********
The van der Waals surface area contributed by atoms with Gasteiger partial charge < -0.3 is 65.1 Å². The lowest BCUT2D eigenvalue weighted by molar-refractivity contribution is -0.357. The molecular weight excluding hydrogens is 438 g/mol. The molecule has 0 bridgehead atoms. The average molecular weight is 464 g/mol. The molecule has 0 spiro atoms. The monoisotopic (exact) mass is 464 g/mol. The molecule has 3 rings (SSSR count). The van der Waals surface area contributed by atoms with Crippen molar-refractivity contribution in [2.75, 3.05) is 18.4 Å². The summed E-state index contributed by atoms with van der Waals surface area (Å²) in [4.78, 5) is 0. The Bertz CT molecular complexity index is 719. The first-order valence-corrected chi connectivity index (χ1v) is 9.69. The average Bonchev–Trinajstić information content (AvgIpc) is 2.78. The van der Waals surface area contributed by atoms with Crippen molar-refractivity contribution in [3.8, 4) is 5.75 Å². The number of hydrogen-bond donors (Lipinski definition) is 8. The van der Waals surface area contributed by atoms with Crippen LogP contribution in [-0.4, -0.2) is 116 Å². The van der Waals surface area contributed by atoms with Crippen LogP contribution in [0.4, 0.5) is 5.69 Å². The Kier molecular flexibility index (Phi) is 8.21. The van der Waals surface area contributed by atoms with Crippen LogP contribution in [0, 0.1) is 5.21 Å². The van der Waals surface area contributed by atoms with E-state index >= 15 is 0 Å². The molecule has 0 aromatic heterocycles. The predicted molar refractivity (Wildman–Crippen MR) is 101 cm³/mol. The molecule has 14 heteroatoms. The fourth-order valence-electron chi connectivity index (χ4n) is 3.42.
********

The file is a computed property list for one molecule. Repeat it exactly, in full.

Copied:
The van der Waals surface area contributed by atoms with Gasteiger partial charge < -0.3 is 65.1 Å². The lowest BCUT2D eigenvalue weighted by molar-refractivity contribution is -0.357. The molecular weight excluding hydrogens is 438 g/mol. The molecule has 0 bridgehead atoms. The average molecular weight is 464 g/mol. The molecule has 0 spiro atoms. The monoisotopic (exact) mass is 464 g/mol. The molecule has 3 rings (SSSR count). The van der Waals surface area contributed by atoms with Crippen molar-refractivity contribution in [2.75, 3.05) is 18.4 Å². The summed E-state index contributed by atoms with van der Waals surface area (Å²) in [4.78, 5) is 0. The Bertz CT molecular complexity index is 719. The first-order valence-corrected chi connectivity index (χ1v) is 9.69. The average Bonchev–Trinajstić information content (AvgIpc) is 2.78. The van der Waals surface area contributed by atoms with Crippen molar-refractivity contribution in [3.8, 4) is 5.75 Å². The number of hydrogen-bond donors (Lipinski definition) is 8. The van der Waals surface area contributed by atoms with Crippen LogP contribution in [-0.4, -0.2) is 116 Å². The van der Waals surface area contributed by atoms with Crippen LogP contribution in [0.4, 0.5) is 5.69 Å². The Kier molecular flexibility index (Phi) is 8.21. The van der Waals surface area contributed by atoms with Crippen LogP contribution in [0, 0.1) is 5.21 Å². The van der Waals surface area contributed by atoms with E-state index >= 15 is 0 Å². The molecule has 0 aromatic heterocycles. The predicted molar refractivity (Wildman–Crippen MR) is 101 cm³/mol. The molecule has 14 heteroatoms. The fourth-order valence-electron chi connectivity index (χ4n) is 3.42.